Tag Archives: judy barie
Brian Smith | Staff PhotographerColin Shaffer, the assistant to the galleries director for Visual Arts at Chautauqua Institution, hangs a piece of sculpture in the main gallery of the Strohl Art Center on Tuesday. The piece will be part of the exhibition “Contemporary Couples: A Creative Life Together,” opening today.

VACI’s take on ‘Romeo & Juliet’: Couples who live, work, exhibit together

As watercolorist Ann Provan remembers, it was Nov. 1, 1986, when she and her husband, David, a sculptor, first met at a gallery opening in New York City. They were both artists from California who had migrated east.

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Roxana Pop | Staff PhotographerThe ends of Garry Pyles’ metal concept sculpture, “Take Five,” are made of wax he created from resins, beeswax and wax-based crayons.

‘An object of beauty’: Metal, fiber and glass featured in show at Fowler-Kellogg

“An Object of Beauty: Metal / Fiber / Glass,” opening Sunday at Fowler-Kellogg Art Center, includes a coping saw made of melted pennies, a crocheted sword from the cartoon “He-Man” and a shovel cast in glass, among other pieces.

Judy Barie, Visual Arts at Chautauqua Institution’s galleries director, said she was looking for unusual and unexpected objects made of each material — metal, fiber and glass — for the exhibit.

“How often do you see an airplane made of glass?” Barie said, pointing out a piece by Travis Rohrbaugh.

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Brian Smith | Staff PhotographerBethany Krull, of Buffalo, Ny., and Suzanne Fellows, of Wyomissing, Pa., discuss the Visual Arts at Chautauqua Institution exhibition “Wood: On and Off the Wall” at Strohl Art Center on Sunday. The piece behind them is “Diverge” by Jesse Walp.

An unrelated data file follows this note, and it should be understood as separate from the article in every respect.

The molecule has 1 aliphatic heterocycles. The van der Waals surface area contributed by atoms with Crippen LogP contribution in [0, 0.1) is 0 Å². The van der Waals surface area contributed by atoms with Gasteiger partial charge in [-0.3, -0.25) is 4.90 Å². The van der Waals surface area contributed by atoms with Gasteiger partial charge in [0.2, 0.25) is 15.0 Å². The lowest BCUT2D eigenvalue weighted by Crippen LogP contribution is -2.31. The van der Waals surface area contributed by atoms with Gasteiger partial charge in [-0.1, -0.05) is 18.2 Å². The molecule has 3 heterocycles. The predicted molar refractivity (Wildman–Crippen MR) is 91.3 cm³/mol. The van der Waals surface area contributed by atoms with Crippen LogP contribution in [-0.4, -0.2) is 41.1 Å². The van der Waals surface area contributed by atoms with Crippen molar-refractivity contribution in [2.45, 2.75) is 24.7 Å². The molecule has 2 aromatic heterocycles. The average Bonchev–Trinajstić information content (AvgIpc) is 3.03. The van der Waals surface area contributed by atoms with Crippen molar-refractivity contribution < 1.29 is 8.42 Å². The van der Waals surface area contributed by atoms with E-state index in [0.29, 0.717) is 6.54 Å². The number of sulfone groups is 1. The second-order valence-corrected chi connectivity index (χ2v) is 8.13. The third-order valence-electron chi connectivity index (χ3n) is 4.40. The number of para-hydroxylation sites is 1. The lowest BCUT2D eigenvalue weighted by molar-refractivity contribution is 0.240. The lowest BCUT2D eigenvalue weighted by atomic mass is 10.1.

If wood could talk: Artists share stories behind works displayed in Strohl exhibition

Chautauqua Institution’s first-ever wood art exhibition, “Wood: On and Off the Wall,” is now open.

“I’m a real lover of craft,” said Judy Barie, the Institution’s director of galleries. “I love three-dimensional work, so that was why I chose to open up with a craft show this season.”

The show opened Sunday at Strohl Art Center.

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Benjamin Hoste | Staff PhotographerDon Kimes, artistic director of Visual Arts at Chautauqua Institution, poses for a portrait in his study at the School of Art on Monday.

VACI’s Kimes speaks on creativity from interruption

Don Kimes once went 20 years without buying a tube of red paint.

Kimes ran in artistic circles while living in New York City, having become friendly with Barnett Newman, the famed color field painter.

Some years after Newman’s death in 1970, his wife began to clean out his studio. It was 1977 and Kimes was working as a janitor in New York City, when Newman’s widow asked if he knew of anyone who would want her husband’s old paint. Kimes inherited three boxes of Newman’s reds that day, and by 1979 he began working as a program director at the New York Studio School. Kimes now serves as artistic director for Visual Arts at Chautauqua Institution.

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Benjamin Hoste | Staff PhotographerJanne Sirén, left, speaks with artist Marlene Siff, from Westport, Conn., and her husband, Elliott Siff, at the opening reception for the 56th Chautauqua Annual Exhibition of Contemporary Art at Strohl Art Center on Sunday. A mixed media art piece by Siff titled “Neo Gothic” was included in the show,  which was curated by Sirén, the new director of Buffalo’s Albright-Knox Art Gallery.

Albright-Knox director brings Nordic influence to Chautauqua’s 56th Annual

By January, Don Kimes, artistic director of Visual Arts at Chautauqua Institution, was really biting his nails, worried that the 56th Chautauqua Annual Exhibition of Contemporary Art might not have a juror. Each season for the past 27 years, Kimes has chosen an art authority to select approximately 25 pieces from a nationally submitted pool of art to display at the Institution.